Torontonians brave winter and warm up to Black History Month


Photo by Michael McKiernan
Melissa Beynon, left, speaks to the well-wrapped members of her walking tour group about Toronto’s first Baptist Church near Queen and Victoria Streets. The tour, In the Footsteps of Black Victorians, lasted for two hours in sub-zero conditions.

It’s Saturday. About 70 people have braved freezing conditions in front of Mackenzie House on Bond Street in downtown Toronto. Walking tour guide Melissa Beynon addresses the group.

“I really hope everyone is dressed for the weather,” she says.

Beynon’s tour, In the Footsteps of Black Victorians, began in 2002 and has returned every year since.

May and Peter Taylor have joined the walk group along the icy sidewalks of Church Street.

“I’m a woman of African descent. This is my kind of thing,” Mary Taylor said. “I want to know who came before me.”

Her husband Peter Taylor has European heritage. “It’s part of our history too, you know,” he said. “It’s something I don’t know very much about.”

According to Lisa Dillon, another guide at Mackenzie House, Peter Taylor is not alone.

“There have been African-Canadians living here since the 1600s. The majority of Canadians don’t know that,” she said. “A surprising number of Canadians don’t even know that there was slavery in this country.”

Shine light on neglected past

Beynon hopes her tour shines light on Canadian history that has been neglected in the past.

“It was very difficult to do research for this topic because it has been repressed at various times and also just forgotten,” she said.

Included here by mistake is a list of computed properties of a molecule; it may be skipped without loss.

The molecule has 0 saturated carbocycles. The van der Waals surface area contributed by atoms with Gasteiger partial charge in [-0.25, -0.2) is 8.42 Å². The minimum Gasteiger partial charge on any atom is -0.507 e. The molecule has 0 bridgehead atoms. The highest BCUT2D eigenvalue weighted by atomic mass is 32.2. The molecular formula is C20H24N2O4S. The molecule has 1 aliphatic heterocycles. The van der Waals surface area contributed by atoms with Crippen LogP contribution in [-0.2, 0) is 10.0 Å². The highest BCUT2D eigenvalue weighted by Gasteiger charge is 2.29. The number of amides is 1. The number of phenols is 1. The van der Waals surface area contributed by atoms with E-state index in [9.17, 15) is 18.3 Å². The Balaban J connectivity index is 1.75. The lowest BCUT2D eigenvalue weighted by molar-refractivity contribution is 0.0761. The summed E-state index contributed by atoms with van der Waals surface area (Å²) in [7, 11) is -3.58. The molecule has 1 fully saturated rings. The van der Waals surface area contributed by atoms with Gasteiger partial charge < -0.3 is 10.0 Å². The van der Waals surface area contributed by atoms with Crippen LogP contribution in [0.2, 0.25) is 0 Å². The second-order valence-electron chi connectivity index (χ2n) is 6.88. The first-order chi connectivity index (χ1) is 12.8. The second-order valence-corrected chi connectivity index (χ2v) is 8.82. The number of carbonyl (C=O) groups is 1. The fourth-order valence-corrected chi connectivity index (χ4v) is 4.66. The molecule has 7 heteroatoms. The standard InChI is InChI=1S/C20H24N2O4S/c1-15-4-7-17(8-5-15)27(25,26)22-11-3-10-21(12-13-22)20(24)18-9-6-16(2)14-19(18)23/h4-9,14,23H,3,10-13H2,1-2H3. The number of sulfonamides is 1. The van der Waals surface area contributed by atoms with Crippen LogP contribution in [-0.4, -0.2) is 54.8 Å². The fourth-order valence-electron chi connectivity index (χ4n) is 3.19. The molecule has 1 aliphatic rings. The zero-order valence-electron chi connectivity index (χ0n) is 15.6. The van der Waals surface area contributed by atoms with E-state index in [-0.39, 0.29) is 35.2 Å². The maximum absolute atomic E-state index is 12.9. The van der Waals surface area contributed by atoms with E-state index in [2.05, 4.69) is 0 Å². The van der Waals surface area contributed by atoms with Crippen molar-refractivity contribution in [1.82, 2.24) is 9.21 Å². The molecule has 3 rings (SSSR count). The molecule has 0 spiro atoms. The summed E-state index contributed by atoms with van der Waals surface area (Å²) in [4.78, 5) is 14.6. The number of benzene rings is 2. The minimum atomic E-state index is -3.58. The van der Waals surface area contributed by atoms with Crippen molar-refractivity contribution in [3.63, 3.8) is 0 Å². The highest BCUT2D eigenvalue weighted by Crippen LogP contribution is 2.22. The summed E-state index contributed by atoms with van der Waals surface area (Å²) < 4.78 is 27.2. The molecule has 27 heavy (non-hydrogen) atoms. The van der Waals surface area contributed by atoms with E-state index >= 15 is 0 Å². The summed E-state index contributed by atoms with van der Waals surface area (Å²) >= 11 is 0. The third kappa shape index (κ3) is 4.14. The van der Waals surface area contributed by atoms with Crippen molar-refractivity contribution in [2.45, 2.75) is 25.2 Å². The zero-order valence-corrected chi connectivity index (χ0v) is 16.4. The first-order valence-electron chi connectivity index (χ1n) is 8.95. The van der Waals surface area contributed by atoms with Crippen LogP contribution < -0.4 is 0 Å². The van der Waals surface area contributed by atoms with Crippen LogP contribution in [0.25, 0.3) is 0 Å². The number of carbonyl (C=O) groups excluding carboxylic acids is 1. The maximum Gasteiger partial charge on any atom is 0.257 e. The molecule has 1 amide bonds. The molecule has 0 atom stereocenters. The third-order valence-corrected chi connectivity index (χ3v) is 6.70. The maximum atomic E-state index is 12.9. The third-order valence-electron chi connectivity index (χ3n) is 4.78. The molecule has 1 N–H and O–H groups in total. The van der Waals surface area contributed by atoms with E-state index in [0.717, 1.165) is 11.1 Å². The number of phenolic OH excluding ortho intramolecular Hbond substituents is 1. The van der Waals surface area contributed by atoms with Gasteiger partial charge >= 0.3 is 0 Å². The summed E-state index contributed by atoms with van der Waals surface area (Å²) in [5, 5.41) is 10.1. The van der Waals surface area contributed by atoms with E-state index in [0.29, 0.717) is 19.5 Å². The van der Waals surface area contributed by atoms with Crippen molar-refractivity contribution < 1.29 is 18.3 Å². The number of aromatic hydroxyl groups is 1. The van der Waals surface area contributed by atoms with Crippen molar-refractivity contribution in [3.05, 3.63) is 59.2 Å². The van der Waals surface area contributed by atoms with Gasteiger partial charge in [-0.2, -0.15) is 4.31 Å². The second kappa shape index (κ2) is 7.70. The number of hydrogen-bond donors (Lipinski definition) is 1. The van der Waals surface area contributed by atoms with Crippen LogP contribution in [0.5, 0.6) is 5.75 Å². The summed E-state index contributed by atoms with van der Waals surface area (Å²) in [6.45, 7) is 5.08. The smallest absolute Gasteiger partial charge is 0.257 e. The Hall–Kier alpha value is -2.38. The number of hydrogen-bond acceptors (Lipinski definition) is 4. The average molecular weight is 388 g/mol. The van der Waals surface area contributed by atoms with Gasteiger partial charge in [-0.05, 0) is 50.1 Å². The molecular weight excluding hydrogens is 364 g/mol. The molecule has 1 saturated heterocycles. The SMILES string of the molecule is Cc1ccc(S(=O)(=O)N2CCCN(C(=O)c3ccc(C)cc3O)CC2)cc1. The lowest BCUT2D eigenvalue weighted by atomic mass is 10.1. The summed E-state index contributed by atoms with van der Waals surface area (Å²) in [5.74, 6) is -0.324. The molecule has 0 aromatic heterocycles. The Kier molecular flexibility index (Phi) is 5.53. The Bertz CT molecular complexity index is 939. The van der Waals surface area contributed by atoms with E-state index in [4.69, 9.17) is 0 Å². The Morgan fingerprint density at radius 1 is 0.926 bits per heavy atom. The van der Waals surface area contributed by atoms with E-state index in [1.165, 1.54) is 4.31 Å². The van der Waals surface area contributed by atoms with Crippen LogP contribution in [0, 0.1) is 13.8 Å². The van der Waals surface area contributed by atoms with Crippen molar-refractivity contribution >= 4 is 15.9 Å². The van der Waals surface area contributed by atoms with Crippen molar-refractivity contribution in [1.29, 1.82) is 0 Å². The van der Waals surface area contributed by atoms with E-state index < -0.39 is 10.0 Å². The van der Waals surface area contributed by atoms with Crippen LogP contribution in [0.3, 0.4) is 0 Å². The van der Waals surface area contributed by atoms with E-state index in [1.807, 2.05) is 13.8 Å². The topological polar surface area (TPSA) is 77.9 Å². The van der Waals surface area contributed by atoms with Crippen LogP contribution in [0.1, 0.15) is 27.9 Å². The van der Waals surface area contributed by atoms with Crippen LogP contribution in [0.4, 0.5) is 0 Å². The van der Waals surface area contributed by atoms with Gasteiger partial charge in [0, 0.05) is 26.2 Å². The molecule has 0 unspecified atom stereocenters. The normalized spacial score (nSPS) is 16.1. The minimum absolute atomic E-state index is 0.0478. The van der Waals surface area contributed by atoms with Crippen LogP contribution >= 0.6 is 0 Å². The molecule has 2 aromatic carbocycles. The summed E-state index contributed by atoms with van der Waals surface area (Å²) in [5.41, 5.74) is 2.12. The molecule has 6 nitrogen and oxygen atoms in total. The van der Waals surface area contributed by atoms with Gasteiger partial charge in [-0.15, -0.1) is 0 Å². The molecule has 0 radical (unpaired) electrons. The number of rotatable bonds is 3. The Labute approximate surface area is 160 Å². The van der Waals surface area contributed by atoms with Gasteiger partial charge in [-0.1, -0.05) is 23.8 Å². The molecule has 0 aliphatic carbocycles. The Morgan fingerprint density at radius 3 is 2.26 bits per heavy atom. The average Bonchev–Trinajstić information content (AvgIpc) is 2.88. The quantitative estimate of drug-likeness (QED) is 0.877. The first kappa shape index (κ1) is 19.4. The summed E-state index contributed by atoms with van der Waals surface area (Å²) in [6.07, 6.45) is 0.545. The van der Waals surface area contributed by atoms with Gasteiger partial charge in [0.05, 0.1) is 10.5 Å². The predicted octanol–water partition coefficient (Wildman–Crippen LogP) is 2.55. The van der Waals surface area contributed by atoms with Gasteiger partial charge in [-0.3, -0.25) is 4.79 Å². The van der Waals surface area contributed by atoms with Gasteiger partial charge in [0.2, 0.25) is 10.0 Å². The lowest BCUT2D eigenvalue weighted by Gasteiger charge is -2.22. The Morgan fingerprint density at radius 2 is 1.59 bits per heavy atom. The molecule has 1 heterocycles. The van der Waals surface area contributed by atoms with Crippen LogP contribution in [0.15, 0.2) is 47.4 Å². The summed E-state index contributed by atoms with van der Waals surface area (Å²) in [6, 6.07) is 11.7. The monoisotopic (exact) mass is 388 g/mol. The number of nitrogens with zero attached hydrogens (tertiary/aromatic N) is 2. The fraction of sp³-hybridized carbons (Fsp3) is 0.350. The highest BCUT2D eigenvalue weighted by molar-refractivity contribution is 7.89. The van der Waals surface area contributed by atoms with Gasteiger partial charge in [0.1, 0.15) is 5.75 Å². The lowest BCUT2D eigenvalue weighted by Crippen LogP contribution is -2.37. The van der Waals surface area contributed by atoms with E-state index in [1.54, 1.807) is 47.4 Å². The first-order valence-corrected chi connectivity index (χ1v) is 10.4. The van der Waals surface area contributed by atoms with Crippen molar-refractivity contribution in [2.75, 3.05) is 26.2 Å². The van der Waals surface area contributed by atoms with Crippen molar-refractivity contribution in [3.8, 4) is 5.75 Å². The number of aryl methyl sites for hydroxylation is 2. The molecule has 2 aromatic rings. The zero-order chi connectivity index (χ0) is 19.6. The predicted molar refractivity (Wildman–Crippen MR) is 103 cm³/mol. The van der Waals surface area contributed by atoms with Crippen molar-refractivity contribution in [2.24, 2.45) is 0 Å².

The group gathered on a King Street East corner to hear the story of Mary Ann Shadd Cary, a black woman who founded the Provincial Freeman newspaper in 1853. For Beynon, it’s her favourite story of the tour.

“She’s just so unique. Editing her own paper, going to law school in her 60s. She was an amazing woman,” Beynon said.

Beynon then led the group to St. Lawrence Hall, where the Anti-Slavery Society of Canada held meetings. Most of the tour stops were on the sites of former Victorian buildings, but the hall is one of the few that remains standing.

“It’s unfortunate, but a lot of the buildings were torn down in the Victorian era itself,” Beynon said. “I’m glad we have laws now to protect historic sites.”

After more than two hours outside, the group headed back toward Mackenzie House, where staff had prepared warm drinks.

“I’ve been hanging on for the hot chocolate back at the museum,” Mary Taylor said.
Beynon was pleased to get the entire group back.

“Last year we’d lost about half of the people by the end of the walk, from the cold,” she said. “So I’d say we did pretty well this time.”